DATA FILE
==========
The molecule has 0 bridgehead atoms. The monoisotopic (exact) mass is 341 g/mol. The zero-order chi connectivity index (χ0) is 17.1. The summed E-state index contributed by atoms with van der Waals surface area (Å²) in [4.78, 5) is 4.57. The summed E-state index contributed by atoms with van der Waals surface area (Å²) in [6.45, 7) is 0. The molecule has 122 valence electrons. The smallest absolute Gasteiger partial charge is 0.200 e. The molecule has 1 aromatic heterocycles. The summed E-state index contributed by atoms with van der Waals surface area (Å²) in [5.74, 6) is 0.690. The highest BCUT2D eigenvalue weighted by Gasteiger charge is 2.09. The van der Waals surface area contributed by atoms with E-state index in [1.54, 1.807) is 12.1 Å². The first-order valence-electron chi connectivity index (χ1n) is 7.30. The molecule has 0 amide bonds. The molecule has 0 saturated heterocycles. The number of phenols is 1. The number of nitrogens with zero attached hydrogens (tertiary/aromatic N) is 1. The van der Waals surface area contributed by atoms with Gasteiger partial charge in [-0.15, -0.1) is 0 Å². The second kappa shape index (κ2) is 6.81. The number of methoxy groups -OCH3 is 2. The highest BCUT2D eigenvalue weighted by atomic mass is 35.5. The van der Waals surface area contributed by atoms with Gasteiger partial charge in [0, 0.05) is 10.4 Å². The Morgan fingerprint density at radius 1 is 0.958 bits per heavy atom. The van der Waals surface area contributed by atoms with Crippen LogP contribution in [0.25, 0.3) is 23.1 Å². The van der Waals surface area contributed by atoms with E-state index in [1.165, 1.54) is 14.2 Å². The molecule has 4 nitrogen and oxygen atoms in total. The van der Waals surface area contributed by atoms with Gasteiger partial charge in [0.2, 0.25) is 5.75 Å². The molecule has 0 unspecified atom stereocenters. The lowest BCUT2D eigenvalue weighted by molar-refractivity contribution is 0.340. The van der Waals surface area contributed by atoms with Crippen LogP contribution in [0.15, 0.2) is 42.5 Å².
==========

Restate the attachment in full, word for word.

The molecule has 0 bridgehead atoms. The monoisotopic (exact) mass is 341 g/mol. The zero-order chi connectivity index (χ0) is 17.1. The summed E-state index contributed by atoms with van der Waals surface area (Å²) in [4.78, 5) is 4.57. The summed E-state index contributed by atoms with van der Waals surface area (Å²) in [6.45, 7) is 0. The molecule has 122 valence electrons. The smallest absolute Gasteiger partial charge is 0.200 e. The molecule has 1 aromatic heterocycles. The summed E-state index contributed by atoms with van der Waals surface area (Å²) in [5.74, 6) is 0.690. The highest BCUT2D eigenvalue weighted by Gasteiger charge is 2.09. The van der Waals surface area contributed by atoms with E-state index in [1.54, 1.807) is 12.1 Å². The first-order valence-electron chi connectivity index (χ1n) is 7.30. The molecule has 0 amide bonds. The molecule has 0 saturated heterocycles. The number of phenols is 1. The number of nitrogens with zero attached hydrogens (tertiary/aromatic N) is 1. The van der Waals surface area contributed by atoms with Gasteiger partial charge in [-0.15, -0.1) is 0 Å². The second kappa shape index (κ2) is 6.81. The number of methoxy groups -OCH3 is 2. The highest BCUT2D eigenvalue weighted by atomic mass is 35.5. The van der Waals surface area contributed by atoms with Gasteiger partial charge in [0, 0.05) is 10.4 Å². The Morgan fingerprint density at radius 1 is 0.958 bits per heavy atom. The van der Waals surface area contributed by atoms with Crippen LogP contribution in [0.25, 0.3) is 23.1 Å². The van der Waals surface area contributed by atoms with E-state index in [1.165, 1.54) is 14.2 Å². The molecule has 4 nitrogen and oxygen atoms in total. The van der Waals surface area contributed by atoms with Gasteiger partial charge in [0.2, 0.25) is 5.75 Å². The molecule has 0 unspecified atom stereocenters. The lowest BCUT2D eigenvalue weighted by molar-refractivity contribution is 0.340. The van der Waals surface area contributed by atoms with Crippen LogP contribution in [0.15, 0.2) is 42.5 Å².